“Epivio C® is applied as seed treatment and when the seed is planted into moist soil the product is taken up into the plant and improves the metabolism of the herbicide in the seedling, resulting in no crop symptoms,” says Rob. “The result is better crop establishment and healthier plants that can better compete against weeds that germinate later in the season.”
Epivio C plot trial demonstrating the benefit of the seed safener in supporting robust germination and establishment. No safener (left) compared to Epivio C safener (right).
There is evidence that growers can maintain crop yield and reduce summer grass seed production by planting sorghum crops at a density of 10 plants/m2 and a row spacing of 50 cm.
The WeedSmart Big 6 includes diversity in crops and pastures, crop competition and mixing and rotating herbicide mode of action groups.
More information

Podcast: Seed safener explainer (starts around the 22 min mark) 
Article: Weaponise sorghum crops to take out feathertop Rhodes grass and awnless barnyard grass

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Can pulse cover crops tackle multi-resistant ryegrass in irrigated systems?

The best weed control comes from tactics that also bring other benefits to a farming system.
Greg Sefton, principal agronomist with Sefton Agronomics in the Riverina, says multi-resistant annual ryegrass is becoming a major problem in irrigated systems.
Greg Sefton, principal agronomist with Sefton Agronomics in the Riverina, says legume cover cropping is providing effective control of multi-resistant annual ryegrass in irrigated systems.
“Herbicide resistance can move easily through irrigation areas, particularly when the control methods used on the supply channels are limited to just a few herbicides,” he says. “The ryegrass here is generally accepted to have resistance to glyphosate (Group 9 [M]), Group 1 [A] such as clethodim, Group 2 [B] and Group 3 [D], such as trifluralin. Growers are now relying heavily on Group 15 [K] products such as Sakura, and doing their best to rotate out of the problem.”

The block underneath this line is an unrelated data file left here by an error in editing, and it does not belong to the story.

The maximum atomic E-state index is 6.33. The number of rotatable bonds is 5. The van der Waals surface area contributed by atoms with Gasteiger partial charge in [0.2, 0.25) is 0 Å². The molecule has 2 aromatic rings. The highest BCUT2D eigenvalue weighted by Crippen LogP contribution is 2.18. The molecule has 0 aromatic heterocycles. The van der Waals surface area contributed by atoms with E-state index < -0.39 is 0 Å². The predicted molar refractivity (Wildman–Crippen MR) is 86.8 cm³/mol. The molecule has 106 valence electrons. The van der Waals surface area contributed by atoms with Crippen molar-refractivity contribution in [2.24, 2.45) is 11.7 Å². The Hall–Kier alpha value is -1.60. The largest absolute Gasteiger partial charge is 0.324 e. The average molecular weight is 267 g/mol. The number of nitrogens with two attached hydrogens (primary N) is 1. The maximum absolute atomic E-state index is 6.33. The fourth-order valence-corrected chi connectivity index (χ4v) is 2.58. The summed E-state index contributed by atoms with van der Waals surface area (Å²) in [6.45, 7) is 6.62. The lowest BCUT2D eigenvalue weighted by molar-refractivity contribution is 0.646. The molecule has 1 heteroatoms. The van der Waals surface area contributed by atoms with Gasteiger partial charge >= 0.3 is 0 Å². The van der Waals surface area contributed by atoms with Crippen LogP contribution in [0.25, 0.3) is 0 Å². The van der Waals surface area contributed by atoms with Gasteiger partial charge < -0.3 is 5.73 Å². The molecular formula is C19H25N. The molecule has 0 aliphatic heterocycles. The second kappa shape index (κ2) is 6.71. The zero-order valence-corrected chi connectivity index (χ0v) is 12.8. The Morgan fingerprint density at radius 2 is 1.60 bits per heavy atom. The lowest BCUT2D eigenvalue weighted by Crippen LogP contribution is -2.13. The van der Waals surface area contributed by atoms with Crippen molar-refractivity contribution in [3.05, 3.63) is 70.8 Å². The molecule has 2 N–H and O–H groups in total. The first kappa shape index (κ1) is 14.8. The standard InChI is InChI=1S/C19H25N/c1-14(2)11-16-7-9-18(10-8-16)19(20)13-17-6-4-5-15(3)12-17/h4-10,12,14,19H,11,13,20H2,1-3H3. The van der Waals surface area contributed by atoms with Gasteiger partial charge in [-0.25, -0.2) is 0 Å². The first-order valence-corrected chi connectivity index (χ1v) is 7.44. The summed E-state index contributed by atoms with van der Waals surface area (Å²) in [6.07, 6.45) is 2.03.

To regain control, Greg is working with growers to incorporate a multi-purpose fallow crop such as field pea into the system as a winter fallow clean with the added benefit of contributing biological nitrogen into the soil ahead of planting rice or wheat. 
Earlier maturing varieties of field pea provide better weed control options than Kaspa field pea, chickpea and lupin, all of which generally mature later, sometimes after the target weeds have set seed.
“A competitive pulse crop terminated at maximum biomass is an excellent way to reduce weed seed set,” says Greg. “It is a cultural control that also enables the use of some herbicides that are rarely used in our system. Combining the herbicide and cultural methods in the WeedSmart Big 6 is an effective way to keep our cropping options open and to maximise the value of applied water.”

What is the best fit for the legume crop as a winter clean?
In brief: In the Riverina, the optimal place in the rotation is ahead of rice.
The details: Fields selected for rice production are usually bare fallowed for the preceding winter. The aim of the fallow is to control weeds and conserve soil moisture.